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Wiley College alumni dreams big

Daryl Joy Walters grew up in a middle-class family in Shreveport, Louisiana.

She loved fishing and riding horses. Her father owns a trucking company, so she was fortunate to be able to travel the country and the world with him.

Because of those experiences, she says, she often felt misunderstood by her peers.

"My worldview was just a lot different than from someone, maybe, who has never traveled outside of the state," she says.

Walters recently graduated from Wiley College in Marshall, Texas, with a degree in religion and philosophy. The school is one of the 11 Historically Black Colleges and Universities supported by The United Methodist Church through its Black College Fund.

Walters says she always knew she would attend a historically black college. She was attracted to Wiley's reputation as a Christian institution and to its acapella choir.

"Traveling with the acapella choir across the United States every single weekend has to be the most memorable experience (from my time) at Wiley College," she says.

The group sang at United Methodist churches, festivals, choir camps and for the annual conference.

"One thing (I can say) about Wiley College: We might be small in number, but we are big at heart. In everything we do, we do it big. And when we go out into the world, we still do it big," she says.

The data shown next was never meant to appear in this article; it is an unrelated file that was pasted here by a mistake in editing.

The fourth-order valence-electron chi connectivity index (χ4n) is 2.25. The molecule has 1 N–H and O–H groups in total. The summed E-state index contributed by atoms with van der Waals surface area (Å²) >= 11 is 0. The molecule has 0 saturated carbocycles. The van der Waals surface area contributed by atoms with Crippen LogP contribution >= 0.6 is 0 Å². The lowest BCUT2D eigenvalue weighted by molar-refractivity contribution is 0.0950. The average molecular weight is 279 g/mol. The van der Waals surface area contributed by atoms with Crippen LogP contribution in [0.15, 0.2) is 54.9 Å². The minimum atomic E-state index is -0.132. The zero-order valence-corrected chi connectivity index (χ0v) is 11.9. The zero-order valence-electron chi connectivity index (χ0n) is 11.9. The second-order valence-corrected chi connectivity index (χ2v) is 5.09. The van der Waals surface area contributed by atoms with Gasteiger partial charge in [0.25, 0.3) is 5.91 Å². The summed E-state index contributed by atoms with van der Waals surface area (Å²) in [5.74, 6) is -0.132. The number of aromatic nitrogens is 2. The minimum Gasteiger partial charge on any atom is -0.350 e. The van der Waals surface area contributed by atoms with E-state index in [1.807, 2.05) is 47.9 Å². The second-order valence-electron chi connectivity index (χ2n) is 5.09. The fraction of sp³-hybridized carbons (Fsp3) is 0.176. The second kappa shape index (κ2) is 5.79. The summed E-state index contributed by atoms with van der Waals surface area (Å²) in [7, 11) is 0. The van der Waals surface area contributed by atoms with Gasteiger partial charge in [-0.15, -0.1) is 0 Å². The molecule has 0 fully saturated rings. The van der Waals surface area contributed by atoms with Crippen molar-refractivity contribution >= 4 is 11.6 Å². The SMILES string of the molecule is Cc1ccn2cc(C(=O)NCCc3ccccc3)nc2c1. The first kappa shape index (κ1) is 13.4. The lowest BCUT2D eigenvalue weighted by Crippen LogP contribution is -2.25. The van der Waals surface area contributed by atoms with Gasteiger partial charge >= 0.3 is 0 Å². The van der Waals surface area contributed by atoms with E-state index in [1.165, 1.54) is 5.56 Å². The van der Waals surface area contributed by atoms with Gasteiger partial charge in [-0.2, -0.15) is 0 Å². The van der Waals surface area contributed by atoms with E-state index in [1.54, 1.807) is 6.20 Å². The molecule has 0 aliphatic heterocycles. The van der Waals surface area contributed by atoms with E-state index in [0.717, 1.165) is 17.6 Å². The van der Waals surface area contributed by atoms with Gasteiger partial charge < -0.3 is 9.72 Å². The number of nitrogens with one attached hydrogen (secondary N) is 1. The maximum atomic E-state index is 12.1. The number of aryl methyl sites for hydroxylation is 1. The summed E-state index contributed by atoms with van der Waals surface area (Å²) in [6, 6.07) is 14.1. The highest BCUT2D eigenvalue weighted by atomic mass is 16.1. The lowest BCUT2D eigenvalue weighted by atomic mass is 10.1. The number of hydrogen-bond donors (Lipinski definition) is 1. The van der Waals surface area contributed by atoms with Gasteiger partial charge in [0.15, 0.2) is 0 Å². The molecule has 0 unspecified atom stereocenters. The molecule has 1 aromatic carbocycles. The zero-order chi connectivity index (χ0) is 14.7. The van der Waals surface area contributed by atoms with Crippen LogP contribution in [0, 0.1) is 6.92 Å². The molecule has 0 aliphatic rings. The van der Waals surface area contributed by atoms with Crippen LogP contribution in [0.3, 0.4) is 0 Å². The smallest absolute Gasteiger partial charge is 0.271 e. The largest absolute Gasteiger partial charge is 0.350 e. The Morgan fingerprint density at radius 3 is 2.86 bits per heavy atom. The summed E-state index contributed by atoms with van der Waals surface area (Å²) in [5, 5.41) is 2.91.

Walters is continuing her education at Princeton Theological Seminary in New Jersey, where she's pursuing a Master of Divinity.

"Wiley College prepared me because the religion department is one of the most rigorous environments," she says, "and it's a good thing … My professors gave me the opportunity to not only study hard — and I mean study hard — they taught me how to put together sermons. And it was a very nurturing time."

She says The United Methodist Church should continue to support the Black College Fund because it teaches students "how to be world leaders and agents of change."

One way Walters is affecting change is through her work with FaithLink, a company that helps formerly incarcerated individuals transition back into society through employment, education and other avenues.

Walters plans to pursue her doctorate degree and return to Wiley to be a professor — and that's just the beginning.

"I'm going to write books. I'm going to do it all. I'm still gonna be here for the returning citizens and running for office and encouraging people to run for office. And that's just life."

She says the influence that the church and the Black College Fund is having on students like her and the legacy it's leaving for the next generation is amazing.

"You're going to produce just world-renowned individuals, COs of Fortune 500 companies, the next president of the United States, nonprofit executive leaders. You're going to have that because of what you all gave to those students who did not have," Walters says.

"We thank The United Methodist Church just for giving us this opportunity. It means more than you will ever know."

Julie Dwyer, general church content editor, United Methodist Communications

One of seven apportioned giving opportunities of The United Methodist Church, the Black College Fund provides financial support to maintain solid, challenging academic programs; strong faculties; and well-equipped facilities at 11 United Methodist-related historically black colleges and universities. Please encourage your leaders and congregations to support the Black College Fund apportionment at 100 percent.

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